Tuesday, June 22, 2010
Is Social Media Marketing Teaching Consumers It's Good to Whine on Twitter?
Twilight Zone - It's A Good Life
Originally uploaded by HELLO CHICAGO
Interesting article on this in yesterday's Advertising Age. This is something I've blogged about this before and think the answer is absolutely yes. It's to the point that when friends complain about bad service with a company, I tell them "just tweet about it" because 9 times out of 10 that's what works.
I have no idea if this hypothesis is true or not, but I would venture to guess that marketing people make more than customer service people. Therefore, marketing people, armed with their social listening dashboards and gunning to keep their shiny-new social media jobs by proving ongoing ROI in the form of satisfied customers are under the gun to quickly identify gripers, turn those frowns upside-down by any means necessary, then report the success stories back to marketing. Marketing then turns around and gets great press out of their innovative social media responsiveness--Comcast, Best Buy, United....there's a big rockstar quotient in social media.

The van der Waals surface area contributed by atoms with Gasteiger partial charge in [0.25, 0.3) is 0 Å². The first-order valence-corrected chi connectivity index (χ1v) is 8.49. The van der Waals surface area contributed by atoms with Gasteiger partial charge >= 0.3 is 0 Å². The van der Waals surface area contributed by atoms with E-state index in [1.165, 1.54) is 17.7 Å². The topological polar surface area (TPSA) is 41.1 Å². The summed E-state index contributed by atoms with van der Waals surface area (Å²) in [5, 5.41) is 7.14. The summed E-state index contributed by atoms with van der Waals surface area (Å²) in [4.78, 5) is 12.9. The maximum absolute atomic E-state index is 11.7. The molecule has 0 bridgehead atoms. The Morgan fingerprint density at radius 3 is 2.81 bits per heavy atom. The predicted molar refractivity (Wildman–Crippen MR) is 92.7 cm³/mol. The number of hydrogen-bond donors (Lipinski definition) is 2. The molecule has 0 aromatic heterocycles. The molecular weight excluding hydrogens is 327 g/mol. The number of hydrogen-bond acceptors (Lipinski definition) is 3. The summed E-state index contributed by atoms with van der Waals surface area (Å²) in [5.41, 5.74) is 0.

Customer service--not so much. Customer service people are in their regular old jobs with regular old metrics and regular old accountability--what's their motivation to jump through hoops to placate whiny tweeters? If social media "lives" primarily in marketing, what incentive to customer service people answering old-school phones and/or email inquiries have to quickly resolve issues? And even if they wanted to are they empowered to do so? I'd guess no.
As is the case with everything in life, leverage is what gets results. Customers used to be at the mercy of companies--they needed what companies provided. Now companies need what customers have the power to create: accolades on Twitter and Facebook and blogs and Foursquare and Yelp and YouTube and all the rest of it. The customer is now like that kid in that episode of Twilight Zone--the one where the kid could wish anything he wanted into existence and everyone was scared of him. Consumers now have the power to wish businesses into the cornfield and brands are scared.